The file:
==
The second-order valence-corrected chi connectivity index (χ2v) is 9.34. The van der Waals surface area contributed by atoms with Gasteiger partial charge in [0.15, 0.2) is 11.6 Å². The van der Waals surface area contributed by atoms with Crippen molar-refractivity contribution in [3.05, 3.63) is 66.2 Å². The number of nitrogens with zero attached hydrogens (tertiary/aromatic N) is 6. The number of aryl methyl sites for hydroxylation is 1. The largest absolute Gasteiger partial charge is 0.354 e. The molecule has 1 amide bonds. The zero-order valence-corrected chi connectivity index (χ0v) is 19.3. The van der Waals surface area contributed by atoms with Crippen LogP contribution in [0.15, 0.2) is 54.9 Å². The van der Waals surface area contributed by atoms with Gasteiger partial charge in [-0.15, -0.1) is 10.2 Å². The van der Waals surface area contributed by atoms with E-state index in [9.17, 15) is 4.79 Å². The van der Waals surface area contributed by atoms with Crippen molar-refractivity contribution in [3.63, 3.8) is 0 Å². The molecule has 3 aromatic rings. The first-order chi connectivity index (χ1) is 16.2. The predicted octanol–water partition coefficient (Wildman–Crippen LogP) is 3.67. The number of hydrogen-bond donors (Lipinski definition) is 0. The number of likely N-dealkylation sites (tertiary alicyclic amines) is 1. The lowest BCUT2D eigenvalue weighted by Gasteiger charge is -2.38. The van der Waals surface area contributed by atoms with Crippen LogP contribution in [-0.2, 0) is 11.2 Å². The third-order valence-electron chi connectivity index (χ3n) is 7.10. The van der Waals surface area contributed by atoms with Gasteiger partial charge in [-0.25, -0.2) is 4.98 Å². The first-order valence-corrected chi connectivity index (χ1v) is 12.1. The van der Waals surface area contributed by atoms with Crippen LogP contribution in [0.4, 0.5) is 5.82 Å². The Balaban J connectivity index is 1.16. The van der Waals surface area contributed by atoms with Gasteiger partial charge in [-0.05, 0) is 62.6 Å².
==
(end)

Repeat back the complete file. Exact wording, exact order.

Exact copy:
The second-order valence-corrected chi connectivity index (χ2v) is 9.34. The van der Waals surface area contributed by atoms with Gasteiger partial charge in [0.15, 0.2) is 11.6 Å². The van der Waals surface area contributed by atoms with Crippen molar-refractivity contribution in [3.05, 3.63) is 66.2 Å². The number of nitrogens with zero attached hydrogens (tertiary/aromatic N) is 6. The number of aryl methyl sites for hydroxylation is 1. The largest absolute Gasteiger partial charge is 0.354 e. The molecule has 1 amide bonds. The zero-order valence-corrected chi connectivity index (χ0v) is 19.3. The van der Waals surface area contributed by atoms with Crippen LogP contribution in [0.15, 0.2) is 54.9 Å². The van der Waals surface area contributed by atoms with Gasteiger partial charge in [-0.15, -0.1) is 10.2 Å². The van der Waals surface area contributed by atoms with E-state index in [9.17, 15) is 4.79 Å². The van der Waals surface area contributed by atoms with Crippen molar-refractivity contribution in [3.63, 3.8) is 0 Å². The molecule has 3 aromatic rings. The first-order chi connectivity index (χ1) is 16.2. The predicted octanol–water partition coefficient (Wildman–Crippen LogP) is 3.67. The number of hydrogen-bond donors (Lipinski definition) is 0. The number of likely N-dealkylation sites (tertiary alicyclic amines) is 1. The lowest BCUT2D eigenvalue weighted by Gasteiger charge is -2.38. The van der Waals surface area contributed by atoms with Crippen LogP contribution in [-0.2, 0) is 11.2 Å². The third-order valence-electron chi connectivity index (χ3n) is 7.10. The van der Waals surface area contributed by atoms with Gasteiger partial charge in [-0.25, -0.2) is 4.98 Å². The first-order valence-corrected chi connectivity index (χ1v) is 12.1. The van der Waals surface area contributed by atoms with Crippen LogP contribution in [0.4, 0.5) is 5.82 Å². The Balaban J connectivity index is 1.16. The van der Waals surface area contributed by atoms with Gasteiger partial charge in [-0.05, 0) is 62.6 Å².